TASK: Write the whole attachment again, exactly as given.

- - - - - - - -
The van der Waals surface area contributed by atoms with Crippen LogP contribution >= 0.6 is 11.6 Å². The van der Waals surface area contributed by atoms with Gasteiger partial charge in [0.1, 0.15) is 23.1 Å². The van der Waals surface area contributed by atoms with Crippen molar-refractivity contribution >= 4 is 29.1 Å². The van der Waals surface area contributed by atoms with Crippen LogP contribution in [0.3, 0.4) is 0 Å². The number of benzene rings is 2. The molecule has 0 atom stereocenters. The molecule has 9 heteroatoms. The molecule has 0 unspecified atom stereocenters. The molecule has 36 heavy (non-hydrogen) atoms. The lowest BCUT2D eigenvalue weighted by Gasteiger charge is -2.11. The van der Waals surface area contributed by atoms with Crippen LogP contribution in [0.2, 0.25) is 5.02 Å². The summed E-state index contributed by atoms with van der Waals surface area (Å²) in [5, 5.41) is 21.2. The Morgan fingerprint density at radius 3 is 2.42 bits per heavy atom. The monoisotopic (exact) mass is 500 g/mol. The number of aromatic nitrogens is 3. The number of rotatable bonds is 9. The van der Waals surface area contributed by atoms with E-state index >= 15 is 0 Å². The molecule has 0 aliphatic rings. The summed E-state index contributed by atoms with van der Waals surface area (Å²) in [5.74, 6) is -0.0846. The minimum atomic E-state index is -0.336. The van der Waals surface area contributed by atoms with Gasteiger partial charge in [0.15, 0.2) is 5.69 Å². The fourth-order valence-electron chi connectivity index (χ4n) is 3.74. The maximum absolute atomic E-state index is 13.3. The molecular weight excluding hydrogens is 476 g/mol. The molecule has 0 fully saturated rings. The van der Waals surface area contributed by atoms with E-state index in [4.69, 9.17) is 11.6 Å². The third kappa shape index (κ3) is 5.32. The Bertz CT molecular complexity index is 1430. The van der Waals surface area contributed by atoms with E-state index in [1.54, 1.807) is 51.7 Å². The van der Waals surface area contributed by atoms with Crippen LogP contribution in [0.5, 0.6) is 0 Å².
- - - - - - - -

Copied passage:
The van der Waals surface area contributed by atoms with Crippen LogP contribution >= 0.6 is 11.6 Å². The van der Waals surface area contributed by atoms with Gasteiger partial charge in [0.1, 0.15) is 23.1 Å². The van der Waals surface area contributed by atoms with Crippen molar-refractivity contribution >= 4 is 29.1 Å². The van der Waals surface area contributed by atoms with Crippen LogP contribution in [0.3, 0.4) is 0 Å². The number of benzene rings is 2. The molecule has 0 atom stereocenters. The molecule has 9 heteroatoms. The molecule has 0 unspecified atom stereocenters. The molecule has 36 heavy (non-hydrogen) atoms. The lowest BCUT2D eigenvalue weighted by Gasteiger charge is -2.11. The van der Waals surface area contributed by atoms with Crippen LogP contribution in [0.2, 0.25) is 5.02 Å². The summed E-state index contributed by atoms with van der Waals surface area (Å²) in [5, 5.41) is 21.2. The Morgan fingerprint density at radius 3 is 2.42 bits per heavy atom. The monoisotopic (exact) mass is 500 g/mol. The number of aromatic nitrogens is 3. The number of rotatable bonds is 9. The van der Waals surface area contributed by atoms with E-state index >= 15 is 0 Å². The molecule has 0 aliphatic rings. The summed E-state index contributed by atoms with van der Waals surface area (Å²) in [5.74, 6) is -0.0846. The minimum atomic E-state index is -0.336. The van der Waals surface area contributed by atoms with Gasteiger partial charge in [0.15, 0.2) is 5.69 Å². The fourth-order valence-electron chi connectivity index (χ4n) is 3.74. The maximum absolute atomic E-state index is 13.3. The molecular weight excluding hydrogens is 476 g/mol. The molecule has 0 fully saturated rings. The van der Waals surface area contributed by atoms with E-state index in [4.69, 9.17) is 11.6 Å². The third kappa shape index (κ3) is 5.32. The Bertz CT molecular complexity index is 1430. The van der Waals surface area contributed by atoms with E-state index in [1.54, 1.807) is 51.7 Å². The van der Waals surface area contributed by atoms with Crippen LogP contribution in [0.5, 0.6) is 0 Å².